Phenomenon/Force It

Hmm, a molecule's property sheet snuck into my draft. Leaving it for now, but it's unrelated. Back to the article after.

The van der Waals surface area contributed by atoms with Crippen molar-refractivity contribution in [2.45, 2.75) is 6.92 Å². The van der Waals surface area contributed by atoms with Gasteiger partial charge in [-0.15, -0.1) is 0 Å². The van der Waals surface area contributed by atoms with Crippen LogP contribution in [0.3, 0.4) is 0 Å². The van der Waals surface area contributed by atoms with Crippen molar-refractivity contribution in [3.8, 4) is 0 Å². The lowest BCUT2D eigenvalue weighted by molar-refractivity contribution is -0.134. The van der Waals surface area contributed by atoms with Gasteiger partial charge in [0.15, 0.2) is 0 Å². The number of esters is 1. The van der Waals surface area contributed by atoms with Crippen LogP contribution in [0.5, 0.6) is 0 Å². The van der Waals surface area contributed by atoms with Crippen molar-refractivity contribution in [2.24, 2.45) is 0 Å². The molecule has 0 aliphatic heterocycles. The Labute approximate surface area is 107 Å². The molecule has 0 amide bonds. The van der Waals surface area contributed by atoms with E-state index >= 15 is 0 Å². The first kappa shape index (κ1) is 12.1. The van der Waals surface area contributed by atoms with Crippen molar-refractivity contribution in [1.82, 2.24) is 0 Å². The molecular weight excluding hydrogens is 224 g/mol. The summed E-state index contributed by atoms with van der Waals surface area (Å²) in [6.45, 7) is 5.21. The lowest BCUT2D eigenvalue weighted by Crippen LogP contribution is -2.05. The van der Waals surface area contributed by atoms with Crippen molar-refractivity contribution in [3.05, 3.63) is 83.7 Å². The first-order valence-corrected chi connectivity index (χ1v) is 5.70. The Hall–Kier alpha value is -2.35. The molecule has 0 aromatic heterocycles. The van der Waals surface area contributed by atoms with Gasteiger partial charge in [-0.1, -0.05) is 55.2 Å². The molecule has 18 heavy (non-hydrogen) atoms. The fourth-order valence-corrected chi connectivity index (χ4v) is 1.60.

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UFO didn't really take off until the band's mid-1973 replacement of guitarist Mick Bolton with German teen prodigy Michael Schenker, who'd already made his mark with support band the Scorpions. The gamble proved decisive in shedding the formless psychedelic jamming that had characterized the band's first three London albums (including the imaginatively titled UFO 1 and UFO II: Flying). Schenker duly debuted on Phenomenon (1974), which marked a new label, Chrysalis Records. The album is a transitional affair, with space allotted to shimmering acoustic pop ("Time on My Hands," "Space Child"), an instrumental showcase ("Lipstick Traces"), and an unlikely blues remake ("Built for Comfort"). Yet Schenker is already flexing his neo-classical muscles on punchy rockers like "Oh My," "Doctor Doctor," and "Rock Bottom," which set new benchmarks for the band, and heavy rock, too. Force It (1975) showcased a more fluid, cohesive unit, which had improved immeasurably, particularly the Way-Parker rhythm axis -- now among heavy rock's sturdiest backbones -- and Mogg's emotive, R&B-tinged vocals. Yet the album really belongs to Schenker's thrill-a-minute guitar, which fuels the unapologetic crunch of "Let It Roll," "Shoot Shoot," "Dance Your Life Away," and the inevitable groupie putdown, "Love Lost Love." (Not surprisingly, all this riffery gives guest keyboardist Chick Churchill little to do (the same situation that plagued him in his own band, Ten Years After.) Not even Schenker's inevitable 1978 departure for a solo career could mask his primary contribution: getting his peers to play the muscular, no-frills rock & roll that the fans had always demanded. This single-disc reissue, then, is an essential snapshot of that transition.

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